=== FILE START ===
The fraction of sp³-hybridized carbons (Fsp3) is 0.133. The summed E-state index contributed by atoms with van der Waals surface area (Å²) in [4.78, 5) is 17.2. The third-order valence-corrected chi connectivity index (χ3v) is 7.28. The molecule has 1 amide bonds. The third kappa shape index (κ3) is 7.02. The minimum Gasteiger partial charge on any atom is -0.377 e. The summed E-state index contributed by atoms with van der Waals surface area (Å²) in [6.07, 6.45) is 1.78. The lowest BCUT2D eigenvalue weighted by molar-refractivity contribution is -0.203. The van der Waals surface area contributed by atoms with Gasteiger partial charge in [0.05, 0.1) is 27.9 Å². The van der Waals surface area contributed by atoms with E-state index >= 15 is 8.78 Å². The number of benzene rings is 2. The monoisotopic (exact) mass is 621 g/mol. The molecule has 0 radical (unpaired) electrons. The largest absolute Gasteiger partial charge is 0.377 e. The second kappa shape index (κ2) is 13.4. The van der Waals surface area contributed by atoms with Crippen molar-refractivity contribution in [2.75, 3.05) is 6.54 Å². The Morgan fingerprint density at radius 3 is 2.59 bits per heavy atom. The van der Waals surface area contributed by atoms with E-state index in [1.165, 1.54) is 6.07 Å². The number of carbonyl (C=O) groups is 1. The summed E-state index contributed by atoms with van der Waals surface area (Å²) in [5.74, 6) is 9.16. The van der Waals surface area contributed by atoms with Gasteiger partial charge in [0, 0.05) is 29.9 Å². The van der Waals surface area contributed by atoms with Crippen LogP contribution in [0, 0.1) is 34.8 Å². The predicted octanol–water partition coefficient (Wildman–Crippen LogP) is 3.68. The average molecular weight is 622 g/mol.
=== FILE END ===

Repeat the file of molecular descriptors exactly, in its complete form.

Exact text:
The fraction of sp³-hybridized carbons (Fsp3) is 0.133. The summed E-state index contributed by atoms with van der Waals surface area (Å²) in [4.78, 5) is 17.2. The third-order valence-corrected chi connectivity index (χ3v) is 7.28. The molecule has 1 amide bonds. The third kappa shape index (κ3) is 7.02. The minimum Gasteiger partial charge on any atom is -0.377 e. The summed E-state index contributed by atoms with van der Waals surface area (Å²) in [6.07, 6.45) is 1.78. The lowest BCUT2D eigenvalue weighted by molar-refractivity contribution is -0.203. The van der Waals surface area contributed by atoms with Gasteiger partial charge in [0.05, 0.1) is 27.9 Å². The van der Waals surface area contributed by atoms with E-state index >= 15 is 8.78 Å². The number of benzene rings is 2. The monoisotopic (exact) mass is 621 g/mol. The molecule has 0 radical (unpaired) electrons. The largest absolute Gasteiger partial charge is 0.377 e. The second kappa shape index (κ2) is 13.4. The van der Waals surface area contributed by atoms with Crippen molar-refractivity contribution in [2.75, 3.05) is 6.54 Å². The Morgan fingerprint density at radius 3 is 2.59 bits per heavy atom. The van der Waals surface area contributed by atoms with E-state index in [1.165, 1.54) is 6.07 Å². The number of carbonyl (C=O) groups is 1. The summed E-state index contributed by atoms with van der Waals surface area (Å²) in [5.74, 6) is 9.16. The van der Waals surface area contributed by atoms with Gasteiger partial charge in [0, 0.05) is 29.9 Å². The van der Waals surface area contributed by atoms with Crippen LogP contribution in [0, 0.1) is 34.8 Å². The predicted octanol–water partition coefficient (Wildman–Crippen LogP) is 3.68. The average molecular weight is 622 g/mol.